Anti-Abortionists Can’t Work to Reinstate Law, Justices Rule
The Supreme Court ruled today that anti-abortion activists had no right to try to reinstate an Illinois law that placed severe restrictions on doctors who perform abortions.
The unanimous decision leaves intact a ruling by the U.S. 7th Circuit Court of Appeals.
The law required doctors to use the same care in performing an abortion of a viable or possibly viable fetus that would be used in delivery of a live infant. Violation of the law was a felony.
The law also made it a misdemeanor for doctors to fail to tell patients when they administer abortifacients, which cause fetal death. Some forms of birth control--such as the IUD--are considered abortifacients.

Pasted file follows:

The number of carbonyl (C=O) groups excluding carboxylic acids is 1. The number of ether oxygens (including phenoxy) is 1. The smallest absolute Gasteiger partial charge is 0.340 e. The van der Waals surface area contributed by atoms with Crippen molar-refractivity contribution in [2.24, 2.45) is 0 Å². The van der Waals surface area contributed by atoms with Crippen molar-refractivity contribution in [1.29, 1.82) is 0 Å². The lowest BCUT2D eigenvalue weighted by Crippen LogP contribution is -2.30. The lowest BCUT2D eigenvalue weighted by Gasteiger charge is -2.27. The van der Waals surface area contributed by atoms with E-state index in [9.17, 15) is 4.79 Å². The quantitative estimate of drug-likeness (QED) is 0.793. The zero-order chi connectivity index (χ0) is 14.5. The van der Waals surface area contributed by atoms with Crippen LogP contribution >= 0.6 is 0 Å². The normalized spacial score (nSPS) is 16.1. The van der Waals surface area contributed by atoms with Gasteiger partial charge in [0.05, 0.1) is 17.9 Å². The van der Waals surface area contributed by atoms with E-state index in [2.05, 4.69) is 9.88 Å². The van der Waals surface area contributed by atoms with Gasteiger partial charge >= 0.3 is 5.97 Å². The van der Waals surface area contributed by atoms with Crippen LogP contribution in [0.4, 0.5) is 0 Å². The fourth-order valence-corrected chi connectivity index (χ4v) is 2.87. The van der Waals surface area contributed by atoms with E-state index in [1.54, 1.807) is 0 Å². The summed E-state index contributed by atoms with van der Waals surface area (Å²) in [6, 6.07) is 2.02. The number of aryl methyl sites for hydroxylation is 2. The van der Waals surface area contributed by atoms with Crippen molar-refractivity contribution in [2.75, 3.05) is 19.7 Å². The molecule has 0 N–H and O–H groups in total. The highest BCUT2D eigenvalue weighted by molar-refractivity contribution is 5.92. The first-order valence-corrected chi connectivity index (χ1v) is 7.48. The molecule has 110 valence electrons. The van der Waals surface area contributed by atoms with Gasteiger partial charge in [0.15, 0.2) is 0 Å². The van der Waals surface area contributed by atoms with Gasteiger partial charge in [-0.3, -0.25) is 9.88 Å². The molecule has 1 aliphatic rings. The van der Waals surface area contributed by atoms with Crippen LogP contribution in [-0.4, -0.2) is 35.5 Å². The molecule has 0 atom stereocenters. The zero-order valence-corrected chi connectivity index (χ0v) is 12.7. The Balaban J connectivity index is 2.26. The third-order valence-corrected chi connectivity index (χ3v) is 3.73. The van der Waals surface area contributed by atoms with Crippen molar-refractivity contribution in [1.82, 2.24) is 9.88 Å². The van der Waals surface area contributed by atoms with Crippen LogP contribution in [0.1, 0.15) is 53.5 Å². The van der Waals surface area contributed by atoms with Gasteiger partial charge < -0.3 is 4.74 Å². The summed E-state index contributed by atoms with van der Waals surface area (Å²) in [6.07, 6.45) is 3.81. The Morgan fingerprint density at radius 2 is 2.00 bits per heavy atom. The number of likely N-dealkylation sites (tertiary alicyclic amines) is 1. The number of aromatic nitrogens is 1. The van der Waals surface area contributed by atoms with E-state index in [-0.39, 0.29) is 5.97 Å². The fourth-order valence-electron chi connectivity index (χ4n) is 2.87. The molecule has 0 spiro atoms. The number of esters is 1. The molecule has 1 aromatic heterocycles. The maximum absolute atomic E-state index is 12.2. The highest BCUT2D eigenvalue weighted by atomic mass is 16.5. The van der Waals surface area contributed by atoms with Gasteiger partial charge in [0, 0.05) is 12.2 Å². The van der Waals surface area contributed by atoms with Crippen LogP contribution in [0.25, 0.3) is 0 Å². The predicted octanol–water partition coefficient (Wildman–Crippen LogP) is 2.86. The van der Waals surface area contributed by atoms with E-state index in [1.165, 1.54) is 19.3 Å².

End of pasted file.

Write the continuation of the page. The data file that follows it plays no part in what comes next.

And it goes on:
The court, in an opinion written by Justice Harry A. Blackmun, said the anti-abortion doctors who brought the appeal had no legal standing to do so and that only the State of Illinois, which is charged with enforcing its laws, can bring such an action.
Justices Sandra Day O’Connor, William H. Rehnquist and Byron R. White, who have all voted against abortion, voted with the majority.
Janet Benshoof, an American Civil Liberties Union attorney who worked on the case, said, “I don’t think (the court’s action) has any significance for the abortion issue.”
She added, however, the decision apparently “means ‘right-to-life’ groups cannot go off on their own if states are not willing to stand behind their statutes.”